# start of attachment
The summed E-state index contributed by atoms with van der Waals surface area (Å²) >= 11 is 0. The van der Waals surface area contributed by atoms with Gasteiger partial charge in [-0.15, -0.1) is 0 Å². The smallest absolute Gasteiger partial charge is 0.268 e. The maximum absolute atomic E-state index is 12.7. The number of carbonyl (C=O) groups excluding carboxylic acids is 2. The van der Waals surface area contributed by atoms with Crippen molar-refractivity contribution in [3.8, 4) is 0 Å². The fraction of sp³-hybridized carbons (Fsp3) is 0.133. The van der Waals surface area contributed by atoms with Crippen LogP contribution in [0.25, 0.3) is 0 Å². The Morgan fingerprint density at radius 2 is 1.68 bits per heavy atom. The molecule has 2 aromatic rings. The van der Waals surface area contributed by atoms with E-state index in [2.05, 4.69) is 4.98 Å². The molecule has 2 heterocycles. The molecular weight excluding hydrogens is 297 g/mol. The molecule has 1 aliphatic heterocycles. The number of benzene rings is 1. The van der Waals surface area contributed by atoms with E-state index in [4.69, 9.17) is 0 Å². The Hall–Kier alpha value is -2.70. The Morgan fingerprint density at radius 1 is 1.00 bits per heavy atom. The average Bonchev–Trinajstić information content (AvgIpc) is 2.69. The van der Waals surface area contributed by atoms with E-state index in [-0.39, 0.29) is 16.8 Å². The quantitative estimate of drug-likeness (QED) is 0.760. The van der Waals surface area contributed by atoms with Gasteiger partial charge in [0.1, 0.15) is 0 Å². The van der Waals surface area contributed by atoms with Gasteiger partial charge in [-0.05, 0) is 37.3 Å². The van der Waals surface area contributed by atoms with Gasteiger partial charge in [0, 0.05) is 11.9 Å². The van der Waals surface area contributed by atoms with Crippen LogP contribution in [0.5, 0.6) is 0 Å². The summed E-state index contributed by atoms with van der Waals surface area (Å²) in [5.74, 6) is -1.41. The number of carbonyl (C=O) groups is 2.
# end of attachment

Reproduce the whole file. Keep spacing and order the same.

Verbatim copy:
The summed E-state index contributed by atoms with van der Waals surface area (Å²) >= 11 is 0. The van der Waals surface area contributed by atoms with Gasteiger partial charge in [-0.15, -0.1) is 0 Å². The smallest absolute Gasteiger partial charge is 0.268 e. The maximum absolute atomic E-state index is 12.7. The number of carbonyl (C=O) groups excluding carboxylic acids is 2. The van der Waals surface area contributed by atoms with Crippen molar-refractivity contribution in [3.8, 4) is 0 Å². The fraction of sp³-hybridized carbons (Fsp3) is 0.133. The van der Waals surface area contributed by atoms with Crippen LogP contribution in [0.25, 0.3) is 0 Å². The Morgan fingerprint density at radius 2 is 1.68 bits per heavy atom. The molecule has 2 aromatic rings. The van der Waals surface area contributed by atoms with E-state index in [2.05, 4.69) is 4.98 Å². The molecule has 2 heterocycles. The molecular weight excluding hydrogens is 297 g/mol. The molecule has 1 aliphatic heterocycles. The number of benzene rings is 1. The van der Waals surface area contributed by atoms with E-state index in [4.69, 9.17) is 0 Å². The Hall–Kier alpha value is -2.70. The Morgan fingerprint density at radius 1 is 1.00 bits per heavy atom. The average Bonchev–Trinajstić information content (AvgIpc) is 2.69. The van der Waals surface area contributed by atoms with E-state index in [-0.39, 0.29) is 16.8 Å². The quantitative estimate of drug-likeness (QED) is 0.760. The van der Waals surface area contributed by atoms with Gasteiger partial charge in [0.1, 0.15) is 0 Å². The van der Waals surface area contributed by atoms with Gasteiger partial charge in [-0.05, 0) is 37.3 Å². The van der Waals surface area contributed by atoms with Gasteiger partial charge in [0, 0.05) is 11.9 Å². The van der Waals surface area contributed by atoms with Crippen LogP contribution in [0.5, 0.6) is 0 Å². The summed E-state index contributed by atoms with van der Waals surface area (Å²) in [5.74, 6) is -1.41. The number of carbonyl (C=O) groups is 2.